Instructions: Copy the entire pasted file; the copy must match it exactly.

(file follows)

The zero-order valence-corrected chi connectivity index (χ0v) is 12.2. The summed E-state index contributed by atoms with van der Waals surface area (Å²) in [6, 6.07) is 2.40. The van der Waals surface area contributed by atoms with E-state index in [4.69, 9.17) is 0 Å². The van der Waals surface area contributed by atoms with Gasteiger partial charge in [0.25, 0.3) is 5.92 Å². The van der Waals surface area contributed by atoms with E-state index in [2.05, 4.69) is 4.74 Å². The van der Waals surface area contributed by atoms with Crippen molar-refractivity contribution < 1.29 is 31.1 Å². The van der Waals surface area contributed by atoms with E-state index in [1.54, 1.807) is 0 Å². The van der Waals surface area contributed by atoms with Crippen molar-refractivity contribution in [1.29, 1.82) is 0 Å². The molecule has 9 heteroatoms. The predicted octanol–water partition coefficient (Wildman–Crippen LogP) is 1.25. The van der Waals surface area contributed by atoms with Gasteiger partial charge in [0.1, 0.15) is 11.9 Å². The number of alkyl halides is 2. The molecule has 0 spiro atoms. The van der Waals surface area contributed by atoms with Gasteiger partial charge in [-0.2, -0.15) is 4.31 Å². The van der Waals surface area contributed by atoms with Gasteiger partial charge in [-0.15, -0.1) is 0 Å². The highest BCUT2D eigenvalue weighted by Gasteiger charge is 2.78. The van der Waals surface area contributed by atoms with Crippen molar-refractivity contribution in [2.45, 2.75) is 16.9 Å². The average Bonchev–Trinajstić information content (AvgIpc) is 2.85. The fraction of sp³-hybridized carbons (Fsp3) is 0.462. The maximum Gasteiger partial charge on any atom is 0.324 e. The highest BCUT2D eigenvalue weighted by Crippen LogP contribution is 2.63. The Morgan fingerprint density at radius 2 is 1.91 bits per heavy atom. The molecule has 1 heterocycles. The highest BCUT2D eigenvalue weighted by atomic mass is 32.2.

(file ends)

The zero-order valence-corrected chi connectivity index (χ0v) is 12.2. The summed E-state index contributed by atoms with van der Waals surface area (Å²) in [6, 6.07) is 2.40. The van der Waals surface area contributed by atoms with E-state index in [4.69, 9.17) is 0 Å². The van der Waals surface area contributed by atoms with Gasteiger partial charge in [0.25, 0.3) is 5.92 Å². The van der Waals surface area contributed by atoms with E-state index in [2.05, 4.69) is 4.74 Å². The van der Waals surface area contributed by atoms with Crippen molar-refractivity contribution < 1.29 is 31.1 Å². The van der Waals surface area contributed by atoms with E-state index in [1.54, 1.807) is 0 Å². The van der Waals surface area contributed by atoms with Crippen molar-refractivity contribution in [1.29, 1.82) is 0 Å². The molecule has 9 heteroatoms. The predicted octanol–water partition coefficient (Wildman–Crippen LogP) is 1.25. The van der Waals surface area contributed by atoms with Gasteiger partial charge in [0.1, 0.15) is 11.9 Å². The number of alkyl halides is 2. The molecule has 0 spiro atoms. The van der Waals surface area contributed by atoms with Gasteiger partial charge in [-0.2, -0.15) is 4.31 Å². The van der Waals surface area contributed by atoms with Gasteiger partial charge in [-0.15, -0.1) is 0 Å². The highest BCUT2D eigenvalue weighted by Gasteiger charge is 2.78. The van der Waals surface area contributed by atoms with Crippen molar-refractivity contribution in [2.45, 2.75) is 16.9 Å². The average Bonchev–Trinajstić information content (AvgIpc) is 2.85. The fraction of sp³-hybridized carbons (Fsp3) is 0.462. The maximum Gasteiger partial charge on any atom is 0.324 e. The highest BCUT2D eigenvalue weighted by Crippen LogP contribution is 2.63. The Morgan fingerprint density at radius 2 is 1.91 bits per heavy atom. The molecule has 1 heterocycles. The highest BCUT2D eigenvalue weighted by atomic mass is 32.2.